"No one understands me, you know that? I fucking bust my ass for you guys and what do I get? You're spooky. Fuck you man, fuck you all!"
In 1985, I was discovering my love for zombies and my attachment to the punk rock movement that was taking over Los Angeles. Walking down the streets of Hollywood, I came to a theater showing a new zombie film and the poster caught my eye. A leather clad, Mohawk headed zombie standing by a tombstone with a big breasted zombie to his left. At the bottom of the poster was a flier for the soundtrack featuring The Cramps, The Damned, and T.S.O.L., wow, I was in. I grabbed my popcorn and Coke and grabbed a seat. I have never been the same.
Opening up with a warning that what we are about to see is based on actual fact; we are introduced to Warehouse owner Burt Wilson, his manager Frank and his new employee Freddy. Burt leaves for the evening, but Frank wants to stick around for an hour and finish up some stuff before the long Fourth of July weekend. Freddy also stays to orientate himself with his new job.
Meanwhile, out in town, Freddy’s friends are walking down the street trying to figure out what to do that night. The group is made up of various punk types, Scuz (Mohawk and trench coat), Trash (dyed red hair, fishnets, outrageous eye makeup and face paint), Spider (sporting a jheri curl, camouflage pants, and combat boots), Chuck (new waver in a oversized suit and tie), Casey (wearing a blue “stray cats” style pompadour), and Freddy’s girlfriend Tina (kind of the good girl of the group). They decide to pick Freddy up from work because he always knows where to party and begrudgingly ask their fringe friend Suicide for a ride. He freaks them out but he does have a car.
Back at the warehouse, Freddy is reading a medical manual while Frank does paper work. Frank, during the course of conversation, brings up the film “Night of the Living Dead”, and informs Freddy that not only was it based on a true case, but that they had some of the bodies down in the basement.
Freddy is shown the body of a corpse and worried, says to Frank, “These things don’t leak, right?” To which Frank assures him they don’t and smacks the side of the canister, inadvertently releasing the toxic Tri-Oxon Gas!
They awake after some time to find that the gas has filled the warehouse and things are coming back to life. At the cemetery across the street, Suicide and the gang have pulled up and are killing time till Freddy gets off. Through some errors in judgment, the gas ends up all over the cemetery and no one is safe, not even from each other.
Return of the Living Dead may be the second most influential zombie film ever made. Now I realize that is a bold statement but there are two traits that were given to these zombies that have endured over the years like no other.
First of all, and I know this may come as a shock to all the 28 Days Later devotees out there, ROTLD is the first film to feature running zombies. We have had them a lot in the past few years, but it started with this film.
Second. Look at all the zombie shirts, news paper comics, appearances in cartoons and so forth. What do zombies say and eat? Most people will say “Brainsssss!” Yes this was also a creation of writer/director Dan O’Bannon, the man that also created Alien.
Got it? Now we can move on. On top of these changes, the film also features genre characters that feel real because it doesn’t focus on their interest. I’ll explain.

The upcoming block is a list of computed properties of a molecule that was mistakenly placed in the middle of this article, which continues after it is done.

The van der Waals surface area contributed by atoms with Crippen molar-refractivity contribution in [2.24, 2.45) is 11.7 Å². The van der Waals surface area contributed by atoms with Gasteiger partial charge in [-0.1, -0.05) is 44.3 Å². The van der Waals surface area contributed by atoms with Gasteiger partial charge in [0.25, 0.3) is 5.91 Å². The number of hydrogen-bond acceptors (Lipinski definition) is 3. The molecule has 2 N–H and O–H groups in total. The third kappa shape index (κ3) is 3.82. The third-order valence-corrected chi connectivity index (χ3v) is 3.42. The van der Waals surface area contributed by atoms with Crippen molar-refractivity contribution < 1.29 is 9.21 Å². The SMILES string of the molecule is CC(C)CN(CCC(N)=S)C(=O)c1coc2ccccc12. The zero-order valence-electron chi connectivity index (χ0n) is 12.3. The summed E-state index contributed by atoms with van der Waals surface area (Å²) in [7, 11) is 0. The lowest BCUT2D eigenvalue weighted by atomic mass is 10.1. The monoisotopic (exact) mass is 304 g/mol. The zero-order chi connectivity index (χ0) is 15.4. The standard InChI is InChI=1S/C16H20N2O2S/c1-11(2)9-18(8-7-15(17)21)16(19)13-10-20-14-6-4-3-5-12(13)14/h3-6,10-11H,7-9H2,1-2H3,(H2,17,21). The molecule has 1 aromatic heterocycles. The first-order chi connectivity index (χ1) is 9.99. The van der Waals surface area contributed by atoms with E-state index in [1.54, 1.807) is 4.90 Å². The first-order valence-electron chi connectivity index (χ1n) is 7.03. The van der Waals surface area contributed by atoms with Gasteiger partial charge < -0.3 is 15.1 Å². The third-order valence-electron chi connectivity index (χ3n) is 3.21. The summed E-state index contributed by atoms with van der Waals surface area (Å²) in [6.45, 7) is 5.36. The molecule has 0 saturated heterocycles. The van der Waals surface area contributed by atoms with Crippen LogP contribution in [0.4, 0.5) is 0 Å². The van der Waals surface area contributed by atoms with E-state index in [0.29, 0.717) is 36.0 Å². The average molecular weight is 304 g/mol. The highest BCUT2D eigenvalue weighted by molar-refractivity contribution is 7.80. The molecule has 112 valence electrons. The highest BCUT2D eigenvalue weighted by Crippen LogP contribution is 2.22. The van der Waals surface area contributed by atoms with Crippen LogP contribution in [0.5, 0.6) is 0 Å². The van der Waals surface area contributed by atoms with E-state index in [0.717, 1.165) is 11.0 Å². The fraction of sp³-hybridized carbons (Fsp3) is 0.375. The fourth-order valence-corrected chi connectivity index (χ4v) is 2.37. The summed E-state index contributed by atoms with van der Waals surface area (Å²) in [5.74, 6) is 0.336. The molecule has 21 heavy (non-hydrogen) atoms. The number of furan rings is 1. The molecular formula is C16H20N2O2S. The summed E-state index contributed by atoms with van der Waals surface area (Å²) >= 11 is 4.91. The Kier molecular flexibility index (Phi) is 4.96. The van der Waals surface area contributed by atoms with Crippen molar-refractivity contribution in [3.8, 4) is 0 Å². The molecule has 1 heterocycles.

Punk rockers, metal heads, tattoo enthusiasts, hell, even Gangsters are what I call Genre guys. They have a shtick, so to speak, that represents who they are. Unfortunately in 80’s films, these characters were often parodies rather than “real” people. They were, more times than not, portrayed as goofy, violent or dim witted, rather than just being people with different musical and political agendas. O’Bannon was interested in the sub-culture and put them in the film as just being people in a jam, nothing more or less. These characters never feel false or forced and that is a rare thing, even today.
Another interesting ingredient is the soundtrack. The Return of the Living Dead soundtrack is one of the most enduring horror soundtracks ever produced, and one of only two 1980’s era horror soundtracks still commonly found. One reason is that it features all original music by the biggest bands in the genre, The Cramps, The Damned, 45 Grave, T.S.O.L. and the Flesheaters. Most of these songs are unavailable on any other recording keeping the collectability factor high as well as because of the organic nature of Punk, it never sounds dated like so many 80’s “New Wave” soundtracks. Trust me, you are hard pressed to roll down the street in any city and hear someone blasting the Go-Go’s (not an attack, just an observation).
Among the unique and guilty pleasures in this film:
A graveyard full body striptease (to music no less)
Split dogs (actually a little disturbing)
The interrogation of a half woman corpse (by half woman, I mean the top half of her body, what did you think I meant?)
A legless zombie chasing a girl on his stumps (you have to see it)
Talking zombies calling in for back-up cops and paramedics (odd and ingenious)
The cast is a mix of veterans like Clu (Nightmare on Elm St. 2) Gulager and Jimmy (Poltergeist) Karen along with then new comers like Linea Quigley (Night of the Demons), Thom Mathews (Friday the 13th pt. 6), Miguel Nunez (Friday the 13th pt.5), Mark Venturini (Friday the 13th pt. 5). Every character brings something to the table and that makes for a good flick.
There are sly in jokes throughout, but they never slip into slapstick nor are the zombies ever played for laughs. If you like zombie films and have yet to see this one; you are in for a treat. If you are new to zombie films this is a great place to jump on board and catch up. Who knows, maybe after you see it, you’ll be the one rolling down the street blasting the soundtrack.